2. Local Existence of Strong Solutions

In this section, we would establish local strong solutions to (1)–(4). At first, the initial boundary value problem (1)-(2) may be rewritten as follows:

For with , (1)–(4) become where Obviously, is a nonnegative defined matrix.

Consider the evolution of in a Banach space to be governed by the abstract initial-value problem (10) with and the perturbation is often a nonlinear and noncontinuous map over . Then, via the corresponding integral equation assume that is a locally Lipschitz continuous map from into itself; that is, (i) for every ,(ii) for every ,

where and are nondecreasing functions. Then, employing the contraction mapping theorem, one can get the following basic result.

Lemma 4 (local existence theorem). For every there exists a time such that, for every initial data , with , there exists a unique satisfying the mild formulation (12). Moreover, is a locally Lipschitz continuous function of .

Definition 5. A function satisfying the mild formulation (12) is called a mild solution for the initial value problem (10).

Definition 6. A function satisfying (10) with in space and in time is called a strong solution for the initial value problem (10).

Lemma 7 (-local strong solutions). For every there exists a time such that for every initial data with there exists a unique satisfying the initial value problem (10). Moreover, for every initial data , one has .

Proof. By Fourier transform and the properties of Fourier functions, the associated operator of (12) acting on can be written as a convolution, , with its Green function given by
The integral equation (12) recast in terms of this Green function takes the form
We first appeal to . The perturbation as a map from into itself is clearly locally Lipschitz continuous. Lemma 4 yields a unique mild solution of (12) over a time interval that depends only on the norm of . This solution is the limit of a sequence of successive iterates of (15), say, that defined by that converge in for some chosen sufficiently small such that the sequence contracts.
In order to elevate these mild solutions to strong solutions, we use standard bootstrapping argument. First, evoking the regularity of , the gradient of (15) yields Then, use the -estimate of with where is a constant depending only on the dimension , applied to the successive iterates (16) to show that each lies in and that the sequence converges. It follows that with
Then, if it was the case that , then the singularity in this estimate at disappears and one sees that and that is a solution of where represents the derivative of with respect to , where in this case is given explicitly by
A repetition of the above regularity argument starting from (20) shows that is in . Moreover, because (8) and (9) relate the first time derivative to the second space derivative, the solution must also be in and is therefore a strong solution of systems (1)–(4) so long as it is a mild solution.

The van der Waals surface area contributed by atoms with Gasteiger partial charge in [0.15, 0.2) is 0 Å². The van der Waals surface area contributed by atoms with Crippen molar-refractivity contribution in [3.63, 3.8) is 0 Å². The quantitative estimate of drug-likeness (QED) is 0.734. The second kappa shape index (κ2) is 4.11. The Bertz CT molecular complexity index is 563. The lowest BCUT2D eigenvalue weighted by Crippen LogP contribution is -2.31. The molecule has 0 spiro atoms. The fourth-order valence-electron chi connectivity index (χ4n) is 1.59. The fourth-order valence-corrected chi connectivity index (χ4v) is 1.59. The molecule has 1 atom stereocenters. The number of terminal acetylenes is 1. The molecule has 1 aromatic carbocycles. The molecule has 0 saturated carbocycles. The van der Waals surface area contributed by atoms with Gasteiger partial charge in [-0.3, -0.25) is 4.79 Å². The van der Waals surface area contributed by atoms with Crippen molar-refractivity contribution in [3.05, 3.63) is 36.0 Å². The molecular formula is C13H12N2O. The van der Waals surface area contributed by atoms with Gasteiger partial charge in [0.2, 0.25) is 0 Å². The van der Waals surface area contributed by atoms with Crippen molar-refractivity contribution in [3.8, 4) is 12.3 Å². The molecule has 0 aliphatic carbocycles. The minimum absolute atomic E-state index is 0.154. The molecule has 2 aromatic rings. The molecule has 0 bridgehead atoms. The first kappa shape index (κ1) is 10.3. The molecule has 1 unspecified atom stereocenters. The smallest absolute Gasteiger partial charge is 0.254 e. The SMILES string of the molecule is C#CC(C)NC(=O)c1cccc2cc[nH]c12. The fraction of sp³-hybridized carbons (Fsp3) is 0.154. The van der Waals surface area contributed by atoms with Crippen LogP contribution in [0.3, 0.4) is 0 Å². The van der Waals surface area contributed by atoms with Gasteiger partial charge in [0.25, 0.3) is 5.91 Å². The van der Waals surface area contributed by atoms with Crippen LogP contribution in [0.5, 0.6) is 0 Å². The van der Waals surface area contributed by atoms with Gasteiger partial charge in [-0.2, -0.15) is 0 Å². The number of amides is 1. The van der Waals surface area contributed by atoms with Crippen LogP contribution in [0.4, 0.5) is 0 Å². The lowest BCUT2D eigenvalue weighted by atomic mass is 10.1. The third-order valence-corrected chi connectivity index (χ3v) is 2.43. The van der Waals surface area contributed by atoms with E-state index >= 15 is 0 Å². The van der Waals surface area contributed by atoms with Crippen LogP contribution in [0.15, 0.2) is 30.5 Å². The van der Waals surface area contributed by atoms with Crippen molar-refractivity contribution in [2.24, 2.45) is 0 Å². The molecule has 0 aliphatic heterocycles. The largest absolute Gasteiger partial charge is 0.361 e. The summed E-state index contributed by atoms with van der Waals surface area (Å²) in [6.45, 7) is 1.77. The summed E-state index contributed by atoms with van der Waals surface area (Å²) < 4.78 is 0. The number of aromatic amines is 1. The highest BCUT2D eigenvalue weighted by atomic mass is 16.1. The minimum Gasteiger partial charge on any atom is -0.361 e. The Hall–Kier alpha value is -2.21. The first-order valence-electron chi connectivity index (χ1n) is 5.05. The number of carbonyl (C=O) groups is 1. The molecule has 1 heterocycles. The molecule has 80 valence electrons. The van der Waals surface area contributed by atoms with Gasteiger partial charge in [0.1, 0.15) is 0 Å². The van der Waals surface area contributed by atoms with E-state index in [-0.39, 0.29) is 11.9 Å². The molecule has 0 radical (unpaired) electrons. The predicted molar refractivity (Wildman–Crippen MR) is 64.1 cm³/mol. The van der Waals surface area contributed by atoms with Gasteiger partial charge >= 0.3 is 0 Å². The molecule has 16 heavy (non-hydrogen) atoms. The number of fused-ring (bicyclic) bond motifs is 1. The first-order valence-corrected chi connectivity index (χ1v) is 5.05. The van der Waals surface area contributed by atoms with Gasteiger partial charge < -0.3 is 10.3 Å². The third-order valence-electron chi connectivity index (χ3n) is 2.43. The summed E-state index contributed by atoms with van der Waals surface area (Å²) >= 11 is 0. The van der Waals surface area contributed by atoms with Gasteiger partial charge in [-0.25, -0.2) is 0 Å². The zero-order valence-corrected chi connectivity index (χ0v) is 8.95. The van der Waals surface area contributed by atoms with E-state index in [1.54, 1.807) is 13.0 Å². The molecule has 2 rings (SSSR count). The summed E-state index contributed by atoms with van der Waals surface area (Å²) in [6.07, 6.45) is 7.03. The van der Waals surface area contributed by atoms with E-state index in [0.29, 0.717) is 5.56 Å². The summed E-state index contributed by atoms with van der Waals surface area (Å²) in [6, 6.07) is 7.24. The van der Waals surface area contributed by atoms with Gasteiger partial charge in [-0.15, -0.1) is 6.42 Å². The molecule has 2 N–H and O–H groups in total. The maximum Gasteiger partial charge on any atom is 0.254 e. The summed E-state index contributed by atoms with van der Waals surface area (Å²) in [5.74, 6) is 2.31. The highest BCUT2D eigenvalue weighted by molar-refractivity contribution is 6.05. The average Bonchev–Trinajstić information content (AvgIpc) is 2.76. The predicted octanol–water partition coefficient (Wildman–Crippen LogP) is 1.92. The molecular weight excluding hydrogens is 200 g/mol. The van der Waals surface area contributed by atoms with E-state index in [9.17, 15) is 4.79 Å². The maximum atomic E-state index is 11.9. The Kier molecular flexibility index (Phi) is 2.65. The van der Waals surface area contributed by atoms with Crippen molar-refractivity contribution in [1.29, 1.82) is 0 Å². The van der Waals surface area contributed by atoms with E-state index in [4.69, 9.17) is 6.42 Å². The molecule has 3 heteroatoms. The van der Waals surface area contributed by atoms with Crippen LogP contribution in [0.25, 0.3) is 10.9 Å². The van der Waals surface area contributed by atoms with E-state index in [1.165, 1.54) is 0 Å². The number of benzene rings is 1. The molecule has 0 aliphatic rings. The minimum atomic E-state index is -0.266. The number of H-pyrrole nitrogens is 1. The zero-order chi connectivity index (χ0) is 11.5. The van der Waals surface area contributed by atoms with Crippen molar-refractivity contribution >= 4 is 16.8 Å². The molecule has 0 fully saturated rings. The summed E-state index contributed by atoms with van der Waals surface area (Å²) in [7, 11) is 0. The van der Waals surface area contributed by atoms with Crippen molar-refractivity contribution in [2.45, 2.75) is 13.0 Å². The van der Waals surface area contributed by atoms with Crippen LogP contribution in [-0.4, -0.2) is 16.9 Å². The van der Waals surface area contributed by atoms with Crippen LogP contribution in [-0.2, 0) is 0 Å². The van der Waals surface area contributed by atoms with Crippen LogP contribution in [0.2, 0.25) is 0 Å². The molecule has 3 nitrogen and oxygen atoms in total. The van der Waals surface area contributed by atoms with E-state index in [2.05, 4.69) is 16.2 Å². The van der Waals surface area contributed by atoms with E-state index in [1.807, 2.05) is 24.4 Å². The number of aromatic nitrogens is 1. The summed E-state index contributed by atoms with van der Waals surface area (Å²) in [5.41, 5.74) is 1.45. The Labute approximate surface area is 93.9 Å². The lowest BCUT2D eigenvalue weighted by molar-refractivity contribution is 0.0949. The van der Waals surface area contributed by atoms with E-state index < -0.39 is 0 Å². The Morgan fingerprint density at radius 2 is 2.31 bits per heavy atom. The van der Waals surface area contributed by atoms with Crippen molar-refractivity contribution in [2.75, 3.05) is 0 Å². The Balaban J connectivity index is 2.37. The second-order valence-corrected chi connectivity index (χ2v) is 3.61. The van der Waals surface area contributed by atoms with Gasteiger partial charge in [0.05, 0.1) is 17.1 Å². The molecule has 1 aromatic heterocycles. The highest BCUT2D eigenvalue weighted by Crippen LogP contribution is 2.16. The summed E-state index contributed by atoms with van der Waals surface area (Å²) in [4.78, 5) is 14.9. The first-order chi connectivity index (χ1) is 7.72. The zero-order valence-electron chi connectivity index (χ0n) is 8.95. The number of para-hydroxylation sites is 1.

Lemma 8 (local solutions). Let for some positive integer . Then for every there exists a time such that for every initial data with there exists a unique satisfying (1)–(4). Moreover, for every initial data , one has

Proof. From (21), we observe that the lowest degree of homogeneity for the factors and appearing in a term of the derivative of will be , and this can be controlled whenever . In that case, the bootstrapping argument will gain additional spatial derivatives, showing that the solution is in . This is Lemma 8.

Refinements of the basic existence argument given above greatly enlarge the class of initial data that evolve into strong solutions for finite times.

Lemma 9 (-local mild solutions). If satisfies then for every there exists a time such that for every initial data with and , with , , and , there exists a unique satisfying the mild formulation (15) of the initial value problem (1)–(4).

Proof. Noting that function (14) satisfies the -estimate
Controlling the norm of follows from the bound for some positive absolute constants and . By an interpolation argument, the norm of is estimated by
Thus, one sees that
Then, a direct estimate of the mild formulation (15) for every satisfying yields where and satisfy The idea is to recast (32) as an inequality for the ratio whence obtaining
It is easily seen from (30) that whenever the condition holds. The iterates (16) contract in the space that is the completion of for some sufficiently small, in the norm
At last, we show that Lemma 9 holds just as the condition (25) is satisfied. By the second equality of (33) and then the first one, thus, we have , which means that the second inequality of (36) is seen to be equivalent to the condition Again, using (33), the first inequality of (36) becomes which implies that By a direct calculation and using the condition that , we deduce then, one sees that (42) is satisfied by choosing ; thus, condition (37) is met and the contraction mapping argument yields a unique solution in for .